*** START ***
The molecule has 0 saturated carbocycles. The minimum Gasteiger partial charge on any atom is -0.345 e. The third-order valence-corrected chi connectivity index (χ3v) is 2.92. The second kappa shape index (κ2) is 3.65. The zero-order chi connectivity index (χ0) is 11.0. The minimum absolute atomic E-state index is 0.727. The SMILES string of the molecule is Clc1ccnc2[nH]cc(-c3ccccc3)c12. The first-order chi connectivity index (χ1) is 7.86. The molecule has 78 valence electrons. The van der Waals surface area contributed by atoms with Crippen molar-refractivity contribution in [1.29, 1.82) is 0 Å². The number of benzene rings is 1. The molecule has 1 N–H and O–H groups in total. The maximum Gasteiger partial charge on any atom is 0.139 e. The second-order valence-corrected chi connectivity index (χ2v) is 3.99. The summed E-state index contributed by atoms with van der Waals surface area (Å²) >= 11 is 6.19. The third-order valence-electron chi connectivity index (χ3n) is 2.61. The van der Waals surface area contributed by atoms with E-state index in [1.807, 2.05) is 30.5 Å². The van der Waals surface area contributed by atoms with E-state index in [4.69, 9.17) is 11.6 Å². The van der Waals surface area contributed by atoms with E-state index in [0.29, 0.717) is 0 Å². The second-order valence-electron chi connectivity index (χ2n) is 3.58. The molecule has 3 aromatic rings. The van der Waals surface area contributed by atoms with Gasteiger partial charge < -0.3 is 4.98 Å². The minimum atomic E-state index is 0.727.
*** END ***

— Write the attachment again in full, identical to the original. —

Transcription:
The molecule has 0 saturated carbocycles. The minimum Gasteiger partial charge on any atom is -0.345 e. The third-order valence-corrected chi connectivity index (χ3v) is 2.92. The second kappa shape index (κ2) is 3.65. The zero-order chi connectivity index (χ0) is 11.0. The minimum absolute atomic E-state index is 0.727. The SMILES string of the molecule is Clc1ccnc2[nH]cc(-c3ccccc3)c12. The first-order chi connectivity index (χ1) is 7.86. The molecule has 78 valence electrons. The van der Waals surface area contributed by atoms with Crippen molar-refractivity contribution in [1.29, 1.82) is 0 Å². The number of benzene rings is 1. The molecule has 1 N–H and O–H groups in total. The maximum Gasteiger partial charge on any atom is 0.139 e. The second-order valence-corrected chi connectivity index (χ2v) is 3.99. The summed E-state index contributed by atoms with van der Waals surface area (Å²) >= 11 is 6.19. The third-order valence-electron chi connectivity index (χ3n) is 2.61. The van der Waals surface area contributed by atoms with E-state index in [1.807, 2.05) is 30.5 Å². The van der Waals surface area contributed by atoms with E-state index in [4.69, 9.17) is 11.6 Å². The van der Waals surface area contributed by atoms with E-state index in [0.29, 0.717) is 0 Å². The second-order valence-electron chi connectivity index (χ2n) is 3.58. The molecule has 3 aromatic rings. The van der Waals surface area contributed by atoms with Gasteiger partial charge < -0.3 is 4.98 Å². The minimum atomic E-state index is 0.727.